Showsight Presents the English Setter

ENGLISH SETTER Q&A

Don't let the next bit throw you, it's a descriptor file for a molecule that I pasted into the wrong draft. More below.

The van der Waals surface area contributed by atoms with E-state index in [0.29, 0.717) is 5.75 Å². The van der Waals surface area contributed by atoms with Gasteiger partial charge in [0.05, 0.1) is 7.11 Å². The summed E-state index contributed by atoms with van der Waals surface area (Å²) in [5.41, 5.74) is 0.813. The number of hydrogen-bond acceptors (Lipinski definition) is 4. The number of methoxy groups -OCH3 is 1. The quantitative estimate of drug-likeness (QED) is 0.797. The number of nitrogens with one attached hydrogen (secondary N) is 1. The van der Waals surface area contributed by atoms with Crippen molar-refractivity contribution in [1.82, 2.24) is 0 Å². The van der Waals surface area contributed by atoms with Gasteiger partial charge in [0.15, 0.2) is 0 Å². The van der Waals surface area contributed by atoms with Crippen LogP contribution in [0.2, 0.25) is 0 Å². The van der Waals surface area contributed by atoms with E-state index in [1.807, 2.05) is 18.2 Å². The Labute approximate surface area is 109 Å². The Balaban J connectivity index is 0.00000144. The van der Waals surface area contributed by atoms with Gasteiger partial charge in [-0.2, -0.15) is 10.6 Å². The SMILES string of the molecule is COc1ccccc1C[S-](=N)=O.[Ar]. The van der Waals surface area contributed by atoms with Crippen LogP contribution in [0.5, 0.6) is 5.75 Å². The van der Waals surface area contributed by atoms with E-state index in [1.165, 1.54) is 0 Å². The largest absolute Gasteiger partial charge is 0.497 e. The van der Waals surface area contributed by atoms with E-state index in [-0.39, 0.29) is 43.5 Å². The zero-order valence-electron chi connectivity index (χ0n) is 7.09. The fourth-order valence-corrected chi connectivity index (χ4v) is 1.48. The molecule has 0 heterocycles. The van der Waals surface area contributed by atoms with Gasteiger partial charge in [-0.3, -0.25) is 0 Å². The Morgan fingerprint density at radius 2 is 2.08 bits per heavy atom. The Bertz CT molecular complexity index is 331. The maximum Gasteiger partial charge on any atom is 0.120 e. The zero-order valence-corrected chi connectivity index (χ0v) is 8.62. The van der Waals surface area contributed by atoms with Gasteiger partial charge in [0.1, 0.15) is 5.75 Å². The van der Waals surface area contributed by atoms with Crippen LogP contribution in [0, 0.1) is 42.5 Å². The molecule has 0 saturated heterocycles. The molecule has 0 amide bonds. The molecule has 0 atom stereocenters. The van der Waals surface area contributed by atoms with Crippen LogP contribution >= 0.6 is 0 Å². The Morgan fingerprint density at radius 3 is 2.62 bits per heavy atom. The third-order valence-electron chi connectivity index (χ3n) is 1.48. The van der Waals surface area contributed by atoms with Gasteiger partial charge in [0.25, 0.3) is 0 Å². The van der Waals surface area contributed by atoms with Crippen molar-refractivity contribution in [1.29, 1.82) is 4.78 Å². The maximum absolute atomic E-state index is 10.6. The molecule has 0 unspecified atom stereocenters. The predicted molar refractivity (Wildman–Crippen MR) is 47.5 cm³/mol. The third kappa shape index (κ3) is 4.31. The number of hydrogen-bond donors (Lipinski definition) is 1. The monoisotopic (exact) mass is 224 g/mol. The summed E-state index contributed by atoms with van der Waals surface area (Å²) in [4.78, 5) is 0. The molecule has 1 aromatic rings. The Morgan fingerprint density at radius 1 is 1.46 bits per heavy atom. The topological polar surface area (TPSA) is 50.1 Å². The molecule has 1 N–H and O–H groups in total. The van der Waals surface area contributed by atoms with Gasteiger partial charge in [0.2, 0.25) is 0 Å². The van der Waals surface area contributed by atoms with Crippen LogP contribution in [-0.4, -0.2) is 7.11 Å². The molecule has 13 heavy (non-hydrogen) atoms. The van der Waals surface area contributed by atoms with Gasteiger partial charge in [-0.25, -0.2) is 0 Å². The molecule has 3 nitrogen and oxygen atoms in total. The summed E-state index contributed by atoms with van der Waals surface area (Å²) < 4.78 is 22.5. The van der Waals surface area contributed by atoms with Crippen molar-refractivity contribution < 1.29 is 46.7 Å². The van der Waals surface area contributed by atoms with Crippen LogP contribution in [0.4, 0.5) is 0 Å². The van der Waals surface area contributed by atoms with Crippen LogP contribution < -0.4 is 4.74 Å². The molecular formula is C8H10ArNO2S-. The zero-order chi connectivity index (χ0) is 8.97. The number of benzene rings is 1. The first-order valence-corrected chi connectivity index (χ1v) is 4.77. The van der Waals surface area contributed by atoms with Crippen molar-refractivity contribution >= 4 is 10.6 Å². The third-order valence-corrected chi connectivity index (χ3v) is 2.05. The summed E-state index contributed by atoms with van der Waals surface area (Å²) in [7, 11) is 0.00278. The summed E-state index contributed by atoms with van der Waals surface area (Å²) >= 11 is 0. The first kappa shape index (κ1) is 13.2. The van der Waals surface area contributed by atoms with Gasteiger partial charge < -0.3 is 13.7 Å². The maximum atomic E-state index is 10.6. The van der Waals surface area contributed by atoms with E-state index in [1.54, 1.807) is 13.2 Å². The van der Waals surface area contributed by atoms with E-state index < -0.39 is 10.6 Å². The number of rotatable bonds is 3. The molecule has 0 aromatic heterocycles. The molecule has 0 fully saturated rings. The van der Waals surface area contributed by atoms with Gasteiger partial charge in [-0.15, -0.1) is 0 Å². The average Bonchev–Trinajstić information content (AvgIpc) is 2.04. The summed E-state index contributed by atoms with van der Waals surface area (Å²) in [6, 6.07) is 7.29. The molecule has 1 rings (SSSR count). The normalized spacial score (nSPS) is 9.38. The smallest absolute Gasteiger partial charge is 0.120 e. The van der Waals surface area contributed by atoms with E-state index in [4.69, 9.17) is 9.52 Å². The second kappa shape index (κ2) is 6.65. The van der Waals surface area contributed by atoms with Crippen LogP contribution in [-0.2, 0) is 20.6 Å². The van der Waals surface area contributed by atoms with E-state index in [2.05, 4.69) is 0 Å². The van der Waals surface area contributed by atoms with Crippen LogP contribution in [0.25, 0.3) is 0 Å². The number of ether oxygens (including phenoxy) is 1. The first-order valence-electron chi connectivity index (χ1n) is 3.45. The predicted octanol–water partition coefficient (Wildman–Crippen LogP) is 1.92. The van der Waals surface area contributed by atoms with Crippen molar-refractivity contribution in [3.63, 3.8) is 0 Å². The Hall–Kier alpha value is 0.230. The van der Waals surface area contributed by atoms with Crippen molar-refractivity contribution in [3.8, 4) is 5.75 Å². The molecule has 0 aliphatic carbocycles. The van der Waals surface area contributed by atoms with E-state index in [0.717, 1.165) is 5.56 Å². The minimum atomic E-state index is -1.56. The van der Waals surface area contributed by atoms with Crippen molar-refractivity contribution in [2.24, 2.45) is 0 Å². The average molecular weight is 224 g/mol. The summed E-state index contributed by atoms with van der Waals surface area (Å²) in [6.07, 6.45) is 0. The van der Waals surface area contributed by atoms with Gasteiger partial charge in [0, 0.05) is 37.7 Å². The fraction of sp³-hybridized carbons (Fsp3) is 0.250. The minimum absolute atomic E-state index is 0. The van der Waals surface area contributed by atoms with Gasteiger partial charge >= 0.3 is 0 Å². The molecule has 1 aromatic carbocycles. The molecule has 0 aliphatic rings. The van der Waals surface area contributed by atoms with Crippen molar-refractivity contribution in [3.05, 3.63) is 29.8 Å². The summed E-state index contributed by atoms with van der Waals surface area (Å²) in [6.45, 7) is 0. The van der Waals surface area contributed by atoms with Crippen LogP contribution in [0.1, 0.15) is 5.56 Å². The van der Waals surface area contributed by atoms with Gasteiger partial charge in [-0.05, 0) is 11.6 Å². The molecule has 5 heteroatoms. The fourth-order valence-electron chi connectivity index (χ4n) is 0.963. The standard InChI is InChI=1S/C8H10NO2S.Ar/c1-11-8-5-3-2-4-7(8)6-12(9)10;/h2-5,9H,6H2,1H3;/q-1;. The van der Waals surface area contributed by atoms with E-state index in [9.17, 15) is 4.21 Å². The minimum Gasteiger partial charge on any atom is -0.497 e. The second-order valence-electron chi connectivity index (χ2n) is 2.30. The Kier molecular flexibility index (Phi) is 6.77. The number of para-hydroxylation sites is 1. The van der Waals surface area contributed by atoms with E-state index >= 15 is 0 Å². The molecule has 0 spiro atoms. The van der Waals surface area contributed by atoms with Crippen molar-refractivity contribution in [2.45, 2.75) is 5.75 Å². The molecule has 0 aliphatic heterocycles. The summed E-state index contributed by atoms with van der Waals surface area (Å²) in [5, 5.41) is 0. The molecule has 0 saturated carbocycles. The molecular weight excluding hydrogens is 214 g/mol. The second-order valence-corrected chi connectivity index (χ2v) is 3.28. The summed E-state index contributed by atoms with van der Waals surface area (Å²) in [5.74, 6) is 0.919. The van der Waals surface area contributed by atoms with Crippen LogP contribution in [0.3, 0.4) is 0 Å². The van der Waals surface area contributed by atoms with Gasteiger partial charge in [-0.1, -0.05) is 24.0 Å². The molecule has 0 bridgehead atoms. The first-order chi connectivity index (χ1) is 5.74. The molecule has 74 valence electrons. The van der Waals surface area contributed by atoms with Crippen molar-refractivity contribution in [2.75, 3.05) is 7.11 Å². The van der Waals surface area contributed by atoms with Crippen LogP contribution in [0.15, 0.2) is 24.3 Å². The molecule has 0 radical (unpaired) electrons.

ENGLISH SETTERS ARE THE MOST GENTLE, SWEET AND LOVABLE DOGS THAT YOU WILL EVER MEET. I FREQUENTLY DESCRIBE THEM AS ‘TENDERHEARTED.’ THEY ARE ATHLETIC, BUT ARE TOTALLY THE HAPPIEST TO BE CUDDLED WITH YOU ON THE COUCH. SMART, DEVOTED, LOYAL AND THE EPITOME OF A CLASS CLOWN. HOWEVER, THEY WILL STEAL YOUR PIZZA IF YOU’RE NOT VIGILANT ON PROTECTING YOUR FOOD! ” “